The session started 30 minutes earlier than originally scheduled and as a consequence I got to the party a little late. First up, Marco Tempest, magician and technoillusionist, introduced and played with EDI (electronic deceptive intelligence; pronounced Eddy), a large, anthropomorphic robot (it had a comic book style face on the screen used for its face and was reminiscent of Ed Snowden’s appearance in a telepresent robot). This was a slick presentation combining magic and robotics bringing to mind Arthur C. Clarke’s comment, “Any sufficiently advanced technology is indistinguishable from magic,” which I’m sure Tempest mentioned before I got there. Interestingly, he articulated the robot’s perspective that humans are fragile and unpredictable inspiring fear and uncertainty in the robot. It’s the first time I’ve encountered our relationship from the robot’s perspective,. Thank you Mr. Tempest.
Rick Ledgett, deputy director of the US National Science Agency (NSA), appeared on screen as he attended remotely but not telepresently as Ed Snowden did earlier this week to be interviewed by a TED moderator (Chris Anderson, I think). Technical problems meant the interview was interrupted and stopped while the tech guys scrambled to fix the problem. Before he was interrupted, Ledgett answered a question as to whether or not Snowden could have taken alternative actions. Ledgett made clear that he (and presumably the NSA) does not consider Snowden to be a whistleblower. It was a little confusing to me but it seemed to me that Ledgett was suggesting that whistleblowing is legitimate only when down to the corporate sector. As well, Ledgett said that Snowden could have reported to his superiors and to various oversight agencies rather than making his findings public. These responses, of course, are predictable so what made the interview interesting was Ledgett’s demeanour. He was careful not to say anything inflammatory and seemed reasonable. He is the right person to representing the NSA. He doesn’t seem to know how dangerous and difficult whistleblowing whether it’s done to a corporate entity or a government agency. Whether or not you agree with Snowden’s actions, the response to them is a classic response. I went to a talk some years ago and the speaker, Mark Wexler who teaches business ethics at Simon Fraser University, said that whistleblowers often lose their careers, their relationships, and their families due to the pressures brought to bear on them.
Ledgett rejoins the TED stage after Kurzweil and it sounds like he has been huddling with a communications team as he reframes his and Snowden’s participation as part of an important conversation. Clearly, the TED team has been in touch with Snowden who refutes Ledgett’s suggestions about alternative routes. Now. Ledgett talks tough as he describes Snowden as arrogant. He states somewhere in all this that Snowden’s actions have endangered lives and the moderator presses him for examples. Ledgett’s response features examples that are general and scenario-based. When pressed Ledgett indulges in a little sarcasm suggesting that things would be easier with badboy.com as a site where nefarious individuals would hang out. Ledgett makea some valid points about the need for some secrecy and he does state that he feels transparency is important and the NSA has not been good about it. Ledgett notes that every country in the world has a means of forcing companies to reveal information about users and he notes that some countries are using the notion (effectively lying) that they don’t force revelations as a marketing tool. the interview switches to a discussion of metadata, its importance, and whether or not it provides more information about them individually than most people realize. Ledgett refutes that notion. I have to go, hope to get back and point you to other reports with more info. about this fascinating interview.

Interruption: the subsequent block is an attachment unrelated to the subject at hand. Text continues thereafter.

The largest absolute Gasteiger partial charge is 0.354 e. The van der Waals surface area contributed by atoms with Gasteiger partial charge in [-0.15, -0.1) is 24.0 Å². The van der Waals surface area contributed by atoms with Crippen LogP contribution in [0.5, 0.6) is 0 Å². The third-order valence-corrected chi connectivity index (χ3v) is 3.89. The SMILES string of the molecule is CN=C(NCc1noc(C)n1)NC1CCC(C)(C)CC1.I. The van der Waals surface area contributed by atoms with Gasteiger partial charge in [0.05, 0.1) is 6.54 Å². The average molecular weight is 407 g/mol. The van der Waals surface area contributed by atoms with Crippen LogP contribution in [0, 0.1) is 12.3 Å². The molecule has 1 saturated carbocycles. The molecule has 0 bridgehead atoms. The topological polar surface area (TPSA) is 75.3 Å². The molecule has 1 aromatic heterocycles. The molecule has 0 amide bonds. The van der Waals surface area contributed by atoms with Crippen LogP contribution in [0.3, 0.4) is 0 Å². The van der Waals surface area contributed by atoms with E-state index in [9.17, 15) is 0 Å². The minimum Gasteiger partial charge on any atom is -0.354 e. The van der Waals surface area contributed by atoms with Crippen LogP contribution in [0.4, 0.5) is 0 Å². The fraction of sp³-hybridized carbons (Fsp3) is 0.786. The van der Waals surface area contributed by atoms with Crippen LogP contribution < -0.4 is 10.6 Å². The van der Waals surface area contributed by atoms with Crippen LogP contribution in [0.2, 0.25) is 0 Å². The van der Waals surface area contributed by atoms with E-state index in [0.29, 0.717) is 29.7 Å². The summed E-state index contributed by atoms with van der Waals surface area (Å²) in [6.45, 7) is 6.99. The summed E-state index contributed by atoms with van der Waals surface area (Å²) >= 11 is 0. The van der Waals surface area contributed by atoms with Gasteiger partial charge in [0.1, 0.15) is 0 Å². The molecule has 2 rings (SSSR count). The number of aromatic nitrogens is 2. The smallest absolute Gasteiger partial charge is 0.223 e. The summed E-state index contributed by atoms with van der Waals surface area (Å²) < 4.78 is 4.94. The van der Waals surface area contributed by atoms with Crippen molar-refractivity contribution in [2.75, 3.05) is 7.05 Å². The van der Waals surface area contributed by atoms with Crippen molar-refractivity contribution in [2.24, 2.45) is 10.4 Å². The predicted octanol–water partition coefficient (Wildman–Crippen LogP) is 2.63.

Ed Yong, uber science blogger, from his TED biography,
Ed Yong blogs with a mission: igniting excitement for science in everyone, regardless of their education or background.
The award-winning blog Not Exactly Rocket Science (hosted by National Geographic) is the epicenter of Yong’s formidable web and social media presence. In its posts, he tackles the hottest and most bizarre topics in science journalism. When not blogging, he also manages to contribute to Nature, Wired, Scientific American and many other web and print outlets. As he says, “The only one that matters to me, as far as my blog is concerned, is that something interests me. That is, excites or inspires or amuses me.”
Yong talked about mind-controlling parasites such as tapeworms and Gordian worms in the context of his fascination with how the parasites control animal behaviour. (i posted about a parasite infecting and controlling honey bees in an Aug. 2, 2012 piece.) Yong is liberal with his sexual references such as castrating, mind-controliing parasites in a very witty way. He also suggests that humans may in some instances (estimates suggest up to 1/3 of us) be controlled by parasites and our notions of individual autonomy are a little over-blown.
Ray Kurzweil, Mr. Singularity, describes evolution and suggests that humans are not evolving quickly enough given rapidly changing circumstances. He focuses on human brains and the current theories about their processing capabilities and segues into artificial intelligence. He makes the case that we are preparing for a quantitative leap in intelligence as our organic brains are augmented by the artificial.
Kurzweil was last mentioned here in a Jan. 6, 2010 posting in the context of reverse-engineering brains.